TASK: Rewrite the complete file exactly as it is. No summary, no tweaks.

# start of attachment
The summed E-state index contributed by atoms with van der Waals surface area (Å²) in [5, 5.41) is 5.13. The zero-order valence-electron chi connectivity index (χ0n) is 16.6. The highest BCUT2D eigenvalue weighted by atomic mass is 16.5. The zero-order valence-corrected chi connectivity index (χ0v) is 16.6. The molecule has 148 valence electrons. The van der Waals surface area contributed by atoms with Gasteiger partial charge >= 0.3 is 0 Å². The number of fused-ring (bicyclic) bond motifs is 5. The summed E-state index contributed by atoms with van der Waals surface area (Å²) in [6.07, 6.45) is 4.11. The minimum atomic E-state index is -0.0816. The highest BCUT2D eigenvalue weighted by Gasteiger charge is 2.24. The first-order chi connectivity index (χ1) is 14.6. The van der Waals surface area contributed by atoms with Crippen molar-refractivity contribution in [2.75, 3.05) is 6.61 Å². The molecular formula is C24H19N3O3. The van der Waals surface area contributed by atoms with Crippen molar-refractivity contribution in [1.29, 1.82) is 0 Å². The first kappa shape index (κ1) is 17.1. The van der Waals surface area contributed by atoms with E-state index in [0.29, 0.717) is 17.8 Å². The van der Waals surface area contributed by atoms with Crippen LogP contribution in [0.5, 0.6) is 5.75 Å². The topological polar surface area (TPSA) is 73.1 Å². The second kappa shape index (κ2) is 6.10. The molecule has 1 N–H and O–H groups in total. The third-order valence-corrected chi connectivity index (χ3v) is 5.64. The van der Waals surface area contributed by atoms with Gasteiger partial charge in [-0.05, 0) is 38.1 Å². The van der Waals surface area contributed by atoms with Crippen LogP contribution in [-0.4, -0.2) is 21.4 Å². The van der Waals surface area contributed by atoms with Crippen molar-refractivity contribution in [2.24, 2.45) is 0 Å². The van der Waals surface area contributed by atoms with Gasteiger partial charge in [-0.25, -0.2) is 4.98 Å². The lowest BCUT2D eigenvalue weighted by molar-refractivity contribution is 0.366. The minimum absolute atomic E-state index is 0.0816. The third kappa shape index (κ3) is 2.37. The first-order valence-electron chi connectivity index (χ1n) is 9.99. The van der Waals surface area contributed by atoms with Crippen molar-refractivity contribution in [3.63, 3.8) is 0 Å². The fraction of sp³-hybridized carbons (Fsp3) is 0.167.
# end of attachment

The summed E-state index contributed by atoms with van der Waals surface area (Å²) in [5, 5.41) is 5.13. The zero-order valence-electron chi connectivity index (χ0n) is 16.6. The highest BCUT2D eigenvalue weighted by atomic mass is 16.5. The zero-order valence-corrected chi connectivity index (χ0v) is 16.6. The molecule has 148 valence electrons. The van der Waals surface area contributed by atoms with Gasteiger partial charge >= 0.3 is 0 Å². The number of fused-ring (bicyclic) bond motifs is 5. The summed E-state index contributed by atoms with van der Waals surface area (Å²) in [6.07, 6.45) is 4.11. The minimum atomic E-state index is -0.0816. The highest BCUT2D eigenvalue weighted by Gasteiger charge is 2.24. The first-order chi connectivity index (χ1) is 14.6. The van der Waals surface area contributed by atoms with Crippen molar-refractivity contribution in [2.75, 3.05) is 6.61 Å². The molecular formula is C24H19N3O3. The van der Waals surface area contributed by atoms with Crippen molar-refractivity contribution in [1.29, 1.82) is 0 Å². The first kappa shape index (κ1) is 17.1. The van der Waals surface area contributed by atoms with E-state index in [0.29, 0.717) is 17.8 Å². The van der Waals surface area contributed by atoms with Crippen LogP contribution in [0.5, 0.6) is 5.75 Å². The topological polar surface area (TPSA) is 73.1 Å². The second kappa shape index (κ2) is 6.10. The molecule has 1 N–H and O–H groups in total. The third-order valence-corrected chi connectivity index (χ3v) is 5.64. The van der Waals surface area contributed by atoms with Gasteiger partial charge in [-0.05, 0) is 38.1 Å². The van der Waals surface area contributed by atoms with Crippen LogP contribution in [-0.4, -0.2) is 21.4 Å². The van der Waals surface area contributed by atoms with Crippen molar-refractivity contribution in [2.24, 2.45) is 0 Å². The van der Waals surface area contributed by atoms with Gasteiger partial charge in [-0.25, -0.2) is 4.98 Å². The lowest BCUT2D eigenvalue weighted by molar-refractivity contribution is 0.366. The minimum absolute atomic E-state index is 0.0816. The third kappa shape index (κ3) is 2.37. The first-order valence-electron chi connectivity index (χ1n) is 9.99. The van der Waals surface area contributed by atoms with Crippen molar-refractivity contribution in [3.63, 3.8) is 0 Å². The fraction of sp³-hybridized carbons (Fsp3) is 0.167.